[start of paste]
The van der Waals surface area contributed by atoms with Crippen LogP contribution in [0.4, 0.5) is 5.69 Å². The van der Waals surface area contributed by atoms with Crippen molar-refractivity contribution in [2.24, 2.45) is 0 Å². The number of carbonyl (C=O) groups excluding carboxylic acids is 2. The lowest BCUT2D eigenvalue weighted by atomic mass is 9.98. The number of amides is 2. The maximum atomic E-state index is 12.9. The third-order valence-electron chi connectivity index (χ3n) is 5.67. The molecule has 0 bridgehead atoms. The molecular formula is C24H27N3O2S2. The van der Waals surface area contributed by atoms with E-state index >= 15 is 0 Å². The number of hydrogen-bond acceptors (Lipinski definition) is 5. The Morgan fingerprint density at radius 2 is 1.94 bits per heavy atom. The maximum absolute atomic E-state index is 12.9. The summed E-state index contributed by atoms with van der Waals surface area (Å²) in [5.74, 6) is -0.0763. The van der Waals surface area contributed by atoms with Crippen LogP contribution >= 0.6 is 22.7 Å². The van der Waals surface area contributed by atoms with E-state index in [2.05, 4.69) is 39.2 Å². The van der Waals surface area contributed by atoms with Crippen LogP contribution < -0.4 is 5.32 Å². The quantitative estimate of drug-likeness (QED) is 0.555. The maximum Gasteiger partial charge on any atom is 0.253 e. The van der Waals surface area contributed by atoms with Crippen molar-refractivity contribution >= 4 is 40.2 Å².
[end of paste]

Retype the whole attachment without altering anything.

The van der Waals surface area contributed by atoms with Crippen LogP contribution in [0.4, 0.5) is 5.69 Å². The van der Waals surface area contributed by atoms with Crippen molar-refractivity contribution in [2.24, 2.45) is 0 Å². The number of carbonyl (C=O) groups excluding carboxylic acids is 2. The lowest BCUT2D eigenvalue weighted by atomic mass is 9.98. The number of amides is 2. The maximum atomic E-state index is 12.9. The third-order valence-electron chi connectivity index (χ3n) is 5.67. The molecule has 0 bridgehead atoms. The molecular formula is C24H27N3O2S2. The van der Waals surface area contributed by atoms with E-state index >= 15 is 0 Å². The number of hydrogen-bond acceptors (Lipinski definition) is 5. The Morgan fingerprint density at radius 2 is 1.94 bits per heavy atom. The maximum absolute atomic E-state index is 12.9. The summed E-state index contributed by atoms with van der Waals surface area (Å²) in [5.74, 6) is -0.0763. The van der Waals surface area contributed by atoms with Crippen LogP contribution >= 0.6 is 22.7 Å². The van der Waals surface area contributed by atoms with E-state index in [2.05, 4.69) is 39.2 Å². The van der Waals surface area contributed by atoms with Crippen LogP contribution < -0.4 is 5.32 Å². The quantitative estimate of drug-likeness (QED) is 0.555. The maximum Gasteiger partial charge on any atom is 0.253 e. The van der Waals surface area contributed by atoms with Crippen molar-refractivity contribution >= 4 is 40.2 Å².